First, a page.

Behavioral Ecology and Sociobiology

, Volume 62, Issue 10, pp 1643–1653 | Cite as

Nest site selection in the open-nesting honeybee Apis florea

  • Benjamin P. Oldroyd
  • Rosalyn S. Gloag
  • Naïla Even
  • Wandee Wattanachaiyingcharoen
  • Madeleine Beekman
Original Paper


We studied nest site selection by swarms of the red dwarf honeybee, Apis florea. By video recording and decoding all dances of four swarms, we were able to determine the direction and distances indicated by 1,239 dances performed by the bees. The bees also performed a total of 715 nondirectional dances; dances that were so brief that no directional information could be extracted. Even though dances converged over time to a smaller number of areas, in none of the swarms did dances converge to one site. As a result, even prior to lift off, bees performed dances indicating nest sites in several different directions. Two of four swarms traveled directly in what seemed to be the general direction indicated by the majority of dances in the half hour prior to swarm lift off. The other two traveled along circuitous routes in the general direction indicated by the dances. We suggest that nest site selection in A. florea has similar elements to nest site selection in the better-studied Apis mellifera. However, the observation that many more locations are indicated by dances prior to lift off also shows that there are fundamental differences between the two species.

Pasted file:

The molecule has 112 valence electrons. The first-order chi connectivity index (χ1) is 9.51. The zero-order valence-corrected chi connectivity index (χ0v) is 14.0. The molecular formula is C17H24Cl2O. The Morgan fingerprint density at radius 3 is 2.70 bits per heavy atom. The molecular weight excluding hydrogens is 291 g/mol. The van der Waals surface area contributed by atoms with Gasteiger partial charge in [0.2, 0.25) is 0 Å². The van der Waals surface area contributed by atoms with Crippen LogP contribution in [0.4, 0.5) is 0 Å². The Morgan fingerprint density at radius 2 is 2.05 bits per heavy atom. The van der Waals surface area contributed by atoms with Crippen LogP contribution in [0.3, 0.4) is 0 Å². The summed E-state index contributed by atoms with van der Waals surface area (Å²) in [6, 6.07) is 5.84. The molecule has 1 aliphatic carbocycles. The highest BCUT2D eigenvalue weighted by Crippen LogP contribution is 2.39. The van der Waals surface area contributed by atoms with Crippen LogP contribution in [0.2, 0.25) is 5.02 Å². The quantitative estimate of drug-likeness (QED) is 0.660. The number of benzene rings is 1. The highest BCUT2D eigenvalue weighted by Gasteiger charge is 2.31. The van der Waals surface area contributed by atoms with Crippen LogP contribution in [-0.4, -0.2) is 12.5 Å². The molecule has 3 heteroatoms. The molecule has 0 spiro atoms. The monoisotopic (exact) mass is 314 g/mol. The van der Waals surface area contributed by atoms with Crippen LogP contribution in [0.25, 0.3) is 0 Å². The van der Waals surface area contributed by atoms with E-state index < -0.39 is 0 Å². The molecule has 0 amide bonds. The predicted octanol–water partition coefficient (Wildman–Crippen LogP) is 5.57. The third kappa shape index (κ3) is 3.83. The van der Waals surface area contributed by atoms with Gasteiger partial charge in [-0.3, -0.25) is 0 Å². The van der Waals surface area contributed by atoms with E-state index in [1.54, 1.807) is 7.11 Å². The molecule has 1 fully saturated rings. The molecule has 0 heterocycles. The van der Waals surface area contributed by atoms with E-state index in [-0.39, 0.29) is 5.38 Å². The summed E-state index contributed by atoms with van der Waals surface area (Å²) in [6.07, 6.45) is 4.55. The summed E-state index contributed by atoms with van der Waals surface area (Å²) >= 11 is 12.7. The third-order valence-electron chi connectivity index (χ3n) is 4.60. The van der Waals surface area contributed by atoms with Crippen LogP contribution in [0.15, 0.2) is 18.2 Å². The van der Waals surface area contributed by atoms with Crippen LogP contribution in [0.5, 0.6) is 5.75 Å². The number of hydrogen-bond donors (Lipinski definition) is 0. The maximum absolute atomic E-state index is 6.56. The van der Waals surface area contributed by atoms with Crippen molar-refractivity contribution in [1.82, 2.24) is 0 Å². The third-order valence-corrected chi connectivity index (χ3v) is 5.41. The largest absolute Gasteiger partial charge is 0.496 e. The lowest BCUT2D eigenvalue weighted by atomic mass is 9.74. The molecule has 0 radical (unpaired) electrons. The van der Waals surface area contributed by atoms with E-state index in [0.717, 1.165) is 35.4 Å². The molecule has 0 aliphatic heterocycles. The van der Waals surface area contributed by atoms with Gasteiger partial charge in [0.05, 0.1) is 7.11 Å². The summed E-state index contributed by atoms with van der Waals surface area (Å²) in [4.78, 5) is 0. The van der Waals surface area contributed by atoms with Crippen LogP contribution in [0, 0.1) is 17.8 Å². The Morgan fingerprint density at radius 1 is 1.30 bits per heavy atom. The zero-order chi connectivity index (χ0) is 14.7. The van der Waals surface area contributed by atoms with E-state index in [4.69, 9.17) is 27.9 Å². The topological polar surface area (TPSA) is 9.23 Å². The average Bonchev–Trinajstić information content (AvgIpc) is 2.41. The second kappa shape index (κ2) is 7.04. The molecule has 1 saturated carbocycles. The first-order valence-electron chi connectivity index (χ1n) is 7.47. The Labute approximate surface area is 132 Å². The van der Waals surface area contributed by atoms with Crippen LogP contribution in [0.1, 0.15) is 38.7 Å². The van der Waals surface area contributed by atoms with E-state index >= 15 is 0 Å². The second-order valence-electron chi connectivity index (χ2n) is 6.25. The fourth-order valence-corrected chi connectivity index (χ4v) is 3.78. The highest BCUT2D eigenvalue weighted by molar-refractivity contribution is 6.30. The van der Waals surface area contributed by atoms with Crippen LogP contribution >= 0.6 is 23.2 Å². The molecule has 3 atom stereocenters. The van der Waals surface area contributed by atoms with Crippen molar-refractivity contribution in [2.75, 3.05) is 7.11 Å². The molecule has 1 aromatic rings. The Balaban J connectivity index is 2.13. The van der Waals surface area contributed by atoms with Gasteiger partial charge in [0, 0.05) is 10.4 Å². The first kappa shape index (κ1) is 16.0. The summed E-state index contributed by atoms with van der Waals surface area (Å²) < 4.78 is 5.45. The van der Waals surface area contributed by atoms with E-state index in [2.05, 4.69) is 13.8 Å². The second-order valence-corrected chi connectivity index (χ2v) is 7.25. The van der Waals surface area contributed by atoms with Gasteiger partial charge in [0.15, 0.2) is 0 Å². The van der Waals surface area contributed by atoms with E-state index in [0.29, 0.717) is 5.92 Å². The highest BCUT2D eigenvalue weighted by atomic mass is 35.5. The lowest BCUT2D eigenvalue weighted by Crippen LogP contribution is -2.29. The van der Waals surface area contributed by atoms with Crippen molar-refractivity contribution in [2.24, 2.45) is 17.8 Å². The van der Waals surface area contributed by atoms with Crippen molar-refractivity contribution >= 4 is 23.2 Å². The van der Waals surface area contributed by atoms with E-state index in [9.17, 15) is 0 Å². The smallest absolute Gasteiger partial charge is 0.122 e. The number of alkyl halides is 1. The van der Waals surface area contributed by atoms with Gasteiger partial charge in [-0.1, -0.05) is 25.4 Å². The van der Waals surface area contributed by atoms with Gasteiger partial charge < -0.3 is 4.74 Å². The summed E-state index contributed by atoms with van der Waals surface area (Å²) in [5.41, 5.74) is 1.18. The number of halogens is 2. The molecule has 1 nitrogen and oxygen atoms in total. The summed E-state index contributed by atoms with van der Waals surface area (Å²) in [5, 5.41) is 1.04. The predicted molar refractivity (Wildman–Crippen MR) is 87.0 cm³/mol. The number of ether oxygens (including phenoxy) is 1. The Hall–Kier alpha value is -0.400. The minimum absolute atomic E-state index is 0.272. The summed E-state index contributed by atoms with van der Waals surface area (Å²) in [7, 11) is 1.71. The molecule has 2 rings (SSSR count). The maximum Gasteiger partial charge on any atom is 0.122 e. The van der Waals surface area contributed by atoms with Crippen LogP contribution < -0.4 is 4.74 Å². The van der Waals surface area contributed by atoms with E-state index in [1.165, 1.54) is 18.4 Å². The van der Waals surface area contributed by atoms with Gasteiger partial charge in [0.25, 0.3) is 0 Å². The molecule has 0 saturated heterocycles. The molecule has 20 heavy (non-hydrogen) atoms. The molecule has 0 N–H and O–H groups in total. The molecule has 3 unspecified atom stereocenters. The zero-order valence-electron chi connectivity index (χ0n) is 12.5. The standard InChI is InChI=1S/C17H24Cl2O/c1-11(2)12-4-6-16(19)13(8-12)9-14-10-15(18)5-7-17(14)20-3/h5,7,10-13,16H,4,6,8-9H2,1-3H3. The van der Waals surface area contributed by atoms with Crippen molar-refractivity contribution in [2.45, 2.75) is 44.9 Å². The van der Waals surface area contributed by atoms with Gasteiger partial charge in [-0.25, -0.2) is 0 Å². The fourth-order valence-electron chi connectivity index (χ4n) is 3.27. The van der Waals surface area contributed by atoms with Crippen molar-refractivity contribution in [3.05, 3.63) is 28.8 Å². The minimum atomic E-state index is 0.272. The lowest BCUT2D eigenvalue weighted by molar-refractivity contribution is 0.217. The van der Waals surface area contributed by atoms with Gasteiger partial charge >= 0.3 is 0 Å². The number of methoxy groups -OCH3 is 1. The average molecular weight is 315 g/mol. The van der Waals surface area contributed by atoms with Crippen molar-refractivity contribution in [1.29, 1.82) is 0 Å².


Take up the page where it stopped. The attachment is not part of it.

Apis florea Red dwarf honeybee Apis mellifera Swarming Nesting Decentralised decision-making Hymenoptera 



We thank the University of Sydney for funding this research and the Department of Biology, Narasuan University, for the use of their facilities. Mr. Sorasak Nak-eam provided valuable assistance in locating and catching wild A. florea colonies, some of which were on ridiculously high and flimsy branches. The reviewers provided very useful comments.


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Copyright information

© Springer-Verlag 2008

Authors and Affiliations

  • Benjamin P. Oldroyd
    • 1
  • Rosalyn S. Gloag
    • 1
  • Naïla Even
    • 1
  • Wandee Wattanachaiyingcharoen
    • 2
  • Madeleine Beekman
    • 1
  1. 1.Behaviour and Genetics of Social Insects Laboratory, School of Biological Sciences A12University of SydneySydneyAustralia
  2. 2.Department of Biology, Faculty of ScienceNaresuan UniversityPhitsanulokThailand

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